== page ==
After joining your quilt blocks to form an angelic quilt top, you are close to finishing the quilting process. Before winding up, you have to square up the quilt. To square up, you trim the extra batting and backing on the outer edges of the quilt. You also ensure that the edges are entirely straight and square.
Squaring up may sound pretty straightforward, but it is not. At times, after joining the quilt blocks, your seams may be imperfect. And by the time you finish quilting, the edges won’t be even. Correct Squaring up will help in solving this.
How to Square Up a Quilt Before Adding Borders?
Lay your quilt on a flat surface like a table. Place the straight ruler on top of the quilt corner and Align the ruler’s edges to ensure in place. Position the square ruler to the top of the straight-edge ruler. Ensure the square ruler is directly on top for a clear view of the corner. Align the edges next to the ruler with those of the quilt. Trim the excess batting and backing using a rotary cutter. Position the rulers again on all the corners and cut them evenly and neatly.
Steps to Square Up a Quilt Top Before Adding Borders
Before we jump to the main steps, let’s collect the supplies first. Here is what you need:
- Big square quilt ruler
- Rotary cutter
- Straight edge cutting ruler
- Rotary cutting mat
Step 1: Adjust the Quilt Top
First of all, place the quilt top on a cutting surface or any large table. Make sure it has enough support that none of its sides is dragging down the table.
Step 2: Place Straight Edge Cutting Ruler
Place the ruler on the quilt top corner. Make sure to line it up correctly so that you can get a clear-cut corner on the quilt top.
Step 3: Use Square Quilt Ruler
Now place the quilt ruler over the straight edge cutting ruler. You can adjust both of them to get an ideal corner placement.
Step 4: Start Cutting
You can use a rotary cutter to trim near the right edge of both rulers. You can also move the quilt top as required. Sewists do it to get the top right corner and cutting mat in a position.
Step 5: Repeat the Process
For the bottom and top left corners, you can repeat the same process. Lastly, make sure to straighten the bottom and top edges of the quilt.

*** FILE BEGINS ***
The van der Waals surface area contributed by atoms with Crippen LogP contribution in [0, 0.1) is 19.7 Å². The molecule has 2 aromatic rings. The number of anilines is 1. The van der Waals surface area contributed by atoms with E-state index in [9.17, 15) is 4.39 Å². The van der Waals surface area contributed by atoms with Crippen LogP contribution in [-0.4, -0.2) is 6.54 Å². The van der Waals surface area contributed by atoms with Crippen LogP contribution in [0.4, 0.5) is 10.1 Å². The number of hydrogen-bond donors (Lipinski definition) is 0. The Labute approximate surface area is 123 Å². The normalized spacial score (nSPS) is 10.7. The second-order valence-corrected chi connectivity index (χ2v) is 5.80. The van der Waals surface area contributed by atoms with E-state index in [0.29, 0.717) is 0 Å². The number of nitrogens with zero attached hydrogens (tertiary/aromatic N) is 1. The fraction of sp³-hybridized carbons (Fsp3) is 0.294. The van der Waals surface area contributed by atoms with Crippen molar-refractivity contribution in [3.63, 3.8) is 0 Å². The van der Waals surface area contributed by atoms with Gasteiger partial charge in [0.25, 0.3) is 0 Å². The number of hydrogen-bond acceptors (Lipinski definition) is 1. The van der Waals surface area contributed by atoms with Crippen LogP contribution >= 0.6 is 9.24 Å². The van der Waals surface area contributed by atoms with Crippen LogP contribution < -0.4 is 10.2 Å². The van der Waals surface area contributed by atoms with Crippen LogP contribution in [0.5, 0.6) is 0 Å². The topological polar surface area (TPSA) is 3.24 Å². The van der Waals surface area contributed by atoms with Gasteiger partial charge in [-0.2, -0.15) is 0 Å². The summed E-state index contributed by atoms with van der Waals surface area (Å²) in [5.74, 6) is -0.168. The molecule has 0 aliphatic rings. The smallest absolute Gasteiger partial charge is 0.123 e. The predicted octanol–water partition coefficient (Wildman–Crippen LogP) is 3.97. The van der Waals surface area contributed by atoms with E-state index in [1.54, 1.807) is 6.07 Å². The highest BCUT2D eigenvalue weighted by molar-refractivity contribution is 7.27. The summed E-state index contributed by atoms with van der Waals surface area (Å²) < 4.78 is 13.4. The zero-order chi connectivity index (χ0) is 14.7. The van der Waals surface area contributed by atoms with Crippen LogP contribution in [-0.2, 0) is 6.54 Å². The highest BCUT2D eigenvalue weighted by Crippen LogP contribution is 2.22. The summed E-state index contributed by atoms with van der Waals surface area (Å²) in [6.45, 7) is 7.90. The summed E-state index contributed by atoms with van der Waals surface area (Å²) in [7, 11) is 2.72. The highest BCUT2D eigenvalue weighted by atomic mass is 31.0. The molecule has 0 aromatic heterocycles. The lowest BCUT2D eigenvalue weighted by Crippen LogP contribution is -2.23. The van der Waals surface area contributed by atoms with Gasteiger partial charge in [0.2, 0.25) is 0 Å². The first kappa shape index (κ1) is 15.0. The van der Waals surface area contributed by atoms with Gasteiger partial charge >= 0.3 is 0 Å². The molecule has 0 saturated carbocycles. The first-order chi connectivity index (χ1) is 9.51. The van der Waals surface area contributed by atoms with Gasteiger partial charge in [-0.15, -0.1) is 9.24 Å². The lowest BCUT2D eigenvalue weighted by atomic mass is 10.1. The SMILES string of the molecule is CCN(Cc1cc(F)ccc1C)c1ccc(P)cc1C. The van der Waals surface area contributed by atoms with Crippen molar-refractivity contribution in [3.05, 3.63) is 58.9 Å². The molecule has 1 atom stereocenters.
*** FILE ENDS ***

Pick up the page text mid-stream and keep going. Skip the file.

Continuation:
Do You Have to Square Up a Quilt Before Adding Borders?
I cannot say that squaring up a quilt before adding borders is a must. It may be necessary for you and not for another person. But let us look at the benefit of doing this. If your quilt top is not square and you fail to square it up, then probably your quilt won’t be even at all.
When you square up the quilt before the borders, you will ensure that no fabric moves beyond the edges. You can measure the quilt’s sides and center from up to down, the bottom, top, and center. If it is way off, square it up before adding the borders. Here are other times you can square up your quilt and ensure that the corners are even.
1. Dealing With One Block at a Time
It is much easier to deal with an individual block. Before you sew the quilt blocks together, square them all up. After this, square up the center of the quilt before adding borders. After adding the borders, square them up too.
This technique is far much better than having many blocks at once to deal with at a time. When the offs are many, it will be hard to square them up, so they will be uneven.
2. Ensuring That the Seam Cut and Allowances in All Corners Are Accurate
In some cases, you need not square up the quilt. So, what should you do? Ensure that your seam and cut allowances are correct. If so, then no need to square up.
To square up before adding borders is one among other options. While the technique may work for you, another person may find it challenging. It will entirely depend on your preference. All in all, you don’t have to square up a quilt before adding borders.
Can Quilt Borders Be Different Widths?
Most quilts usually have a uniform width, but you can have them in different sizes. You are in control of your quilt, so there is no harm in having borders with different dimensions. Below are the main reasons why you can use edges of various sizes.